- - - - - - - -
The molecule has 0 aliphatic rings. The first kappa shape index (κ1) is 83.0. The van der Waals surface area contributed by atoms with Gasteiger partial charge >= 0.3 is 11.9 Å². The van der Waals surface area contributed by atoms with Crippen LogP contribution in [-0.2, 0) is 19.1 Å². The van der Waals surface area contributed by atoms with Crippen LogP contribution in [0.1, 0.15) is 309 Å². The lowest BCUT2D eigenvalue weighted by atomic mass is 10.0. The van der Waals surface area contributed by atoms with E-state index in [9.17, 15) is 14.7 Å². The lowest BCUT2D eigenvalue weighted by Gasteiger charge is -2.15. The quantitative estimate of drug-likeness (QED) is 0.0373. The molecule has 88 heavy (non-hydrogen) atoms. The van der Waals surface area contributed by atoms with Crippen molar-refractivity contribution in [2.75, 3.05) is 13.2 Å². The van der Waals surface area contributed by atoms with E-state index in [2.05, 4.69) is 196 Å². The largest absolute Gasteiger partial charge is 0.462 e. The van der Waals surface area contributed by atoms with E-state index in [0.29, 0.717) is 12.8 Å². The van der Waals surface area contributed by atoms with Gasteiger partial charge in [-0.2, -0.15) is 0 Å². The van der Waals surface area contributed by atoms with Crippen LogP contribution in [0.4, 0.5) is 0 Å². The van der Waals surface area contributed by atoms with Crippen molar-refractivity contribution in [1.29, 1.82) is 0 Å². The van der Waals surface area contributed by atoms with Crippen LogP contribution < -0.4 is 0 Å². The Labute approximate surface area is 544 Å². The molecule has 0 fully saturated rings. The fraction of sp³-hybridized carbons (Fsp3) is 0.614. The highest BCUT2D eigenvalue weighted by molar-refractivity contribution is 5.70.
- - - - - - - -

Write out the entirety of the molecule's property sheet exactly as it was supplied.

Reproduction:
The molecule has 0 aliphatic rings. The first kappa shape index (κ1) is 83.0. The van der Waals surface area contributed by atoms with Gasteiger partial charge >= 0.3 is 11.9 Å². The van der Waals surface area contributed by atoms with Crippen LogP contribution in [-0.2, 0) is 19.1 Å². The van der Waals surface area contributed by atoms with Crippen LogP contribution in [0.1, 0.15) is 309 Å². The lowest BCUT2D eigenvalue weighted by atomic mass is 10.0. The van der Waals surface area contributed by atoms with E-state index in [9.17, 15) is 14.7 Å². The lowest BCUT2D eigenvalue weighted by Gasteiger charge is -2.15. The quantitative estimate of drug-likeness (QED) is 0.0373. The molecule has 88 heavy (non-hydrogen) atoms. The van der Waals surface area contributed by atoms with Crippen molar-refractivity contribution in [2.75, 3.05) is 13.2 Å². The van der Waals surface area contributed by atoms with E-state index in [2.05, 4.69) is 196 Å². The largest absolute Gasteiger partial charge is 0.462 e. The van der Waals surface area contributed by atoms with E-state index in [0.29, 0.717) is 12.8 Å². The van der Waals surface area contributed by atoms with Gasteiger partial charge in [-0.2, -0.15) is 0 Å². The van der Waals surface area contributed by atoms with Crippen LogP contribution in [0.4, 0.5) is 0 Å². The van der Waals surface area contributed by atoms with Crippen molar-refractivity contribution in [1.29, 1.82) is 0 Å². The van der Waals surface area contributed by atoms with Crippen LogP contribution < -0.4 is 0 Å². The Labute approximate surface area is 544 Å². The molecule has 0 fully saturated rings. The fraction of sp³-hybridized carbons (Fsp3) is 0.614. The highest BCUT2D eigenvalue weighted by molar-refractivity contribution is 5.70.